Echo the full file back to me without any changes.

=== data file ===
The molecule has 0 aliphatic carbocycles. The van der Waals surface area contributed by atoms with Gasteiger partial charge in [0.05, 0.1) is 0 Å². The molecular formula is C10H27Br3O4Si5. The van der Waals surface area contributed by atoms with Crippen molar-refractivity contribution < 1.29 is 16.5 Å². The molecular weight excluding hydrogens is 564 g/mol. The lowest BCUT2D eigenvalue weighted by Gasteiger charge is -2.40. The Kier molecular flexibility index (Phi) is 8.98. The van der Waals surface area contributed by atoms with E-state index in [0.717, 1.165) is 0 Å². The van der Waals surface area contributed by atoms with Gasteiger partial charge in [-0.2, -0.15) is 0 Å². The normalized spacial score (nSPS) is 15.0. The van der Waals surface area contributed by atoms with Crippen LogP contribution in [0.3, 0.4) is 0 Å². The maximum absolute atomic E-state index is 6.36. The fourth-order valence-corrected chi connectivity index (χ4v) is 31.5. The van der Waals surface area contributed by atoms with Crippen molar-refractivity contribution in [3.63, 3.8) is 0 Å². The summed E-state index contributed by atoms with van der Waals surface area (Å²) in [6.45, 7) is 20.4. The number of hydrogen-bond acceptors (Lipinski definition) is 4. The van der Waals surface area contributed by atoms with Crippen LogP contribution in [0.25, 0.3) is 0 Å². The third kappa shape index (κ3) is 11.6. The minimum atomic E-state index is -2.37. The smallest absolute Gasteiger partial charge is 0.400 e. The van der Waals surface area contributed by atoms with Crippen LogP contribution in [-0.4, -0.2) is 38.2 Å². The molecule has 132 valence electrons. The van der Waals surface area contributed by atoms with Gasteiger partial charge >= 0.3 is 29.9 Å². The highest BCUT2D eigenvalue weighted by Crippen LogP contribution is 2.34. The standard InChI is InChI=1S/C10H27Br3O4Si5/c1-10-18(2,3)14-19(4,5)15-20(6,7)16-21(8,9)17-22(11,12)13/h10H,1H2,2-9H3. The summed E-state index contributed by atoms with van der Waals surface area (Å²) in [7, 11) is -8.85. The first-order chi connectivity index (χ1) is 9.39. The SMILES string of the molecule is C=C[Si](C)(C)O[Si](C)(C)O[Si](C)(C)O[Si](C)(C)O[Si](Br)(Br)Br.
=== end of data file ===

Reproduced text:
The molecule has 0 aliphatic carbocycles. The van der Waals surface area contributed by atoms with Gasteiger partial charge in [0.05, 0.1) is 0 Å². The molecular formula is C10H27Br3O4Si5. The van der Waals surface area contributed by atoms with Crippen molar-refractivity contribution < 1.29 is 16.5 Å². The molecular weight excluding hydrogens is 564 g/mol. The lowest BCUT2D eigenvalue weighted by Gasteiger charge is -2.40. The Kier molecular flexibility index (Phi) is 8.98. The van der Waals surface area contributed by atoms with E-state index in [0.717, 1.165) is 0 Å². The van der Waals surface area contributed by atoms with Gasteiger partial charge in [-0.2, -0.15) is 0 Å². The normalized spacial score (nSPS) is 15.0. The van der Waals surface area contributed by atoms with Crippen LogP contribution in [0.3, 0.4) is 0 Å². The maximum absolute atomic E-state index is 6.36. The fourth-order valence-corrected chi connectivity index (χ4v) is 31.5. The van der Waals surface area contributed by atoms with Crippen molar-refractivity contribution in [3.63, 3.8) is 0 Å². The summed E-state index contributed by atoms with van der Waals surface area (Å²) in [6.45, 7) is 20.4. The number of hydrogen-bond acceptors (Lipinski definition) is 4. The van der Waals surface area contributed by atoms with Crippen LogP contribution in [0.25, 0.3) is 0 Å². The third kappa shape index (κ3) is 11.6. The minimum atomic E-state index is -2.37. The smallest absolute Gasteiger partial charge is 0.400 e. The van der Waals surface area contributed by atoms with Crippen LogP contribution in [-0.4, -0.2) is 38.2 Å². The molecule has 132 valence electrons. The van der Waals surface area contributed by atoms with Gasteiger partial charge >= 0.3 is 29.9 Å². The highest BCUT2D eigenvalue weighted by Crippen LogP contribution is 2.34. The standard InChI is InChI=1S/C10H27Br3O4Si5/c1-10-18(2,3)14-19(4,5)15-20(6,7)16-21(8,9)17-22(11,12)13/h10H,1H2,2-9H3. The summed E-state index contributed by atoms with van der Waals surface area (Å²) in [7, 11) is -8.85. The first-order chi connectivity index (χ1) is 9.39. The SMILES string of the molecule is C=C[Si](C)(C)O[Si](C)(C)O[Si](C)(C)O[Si](C)(C)O[Si](Br)(Br)Br.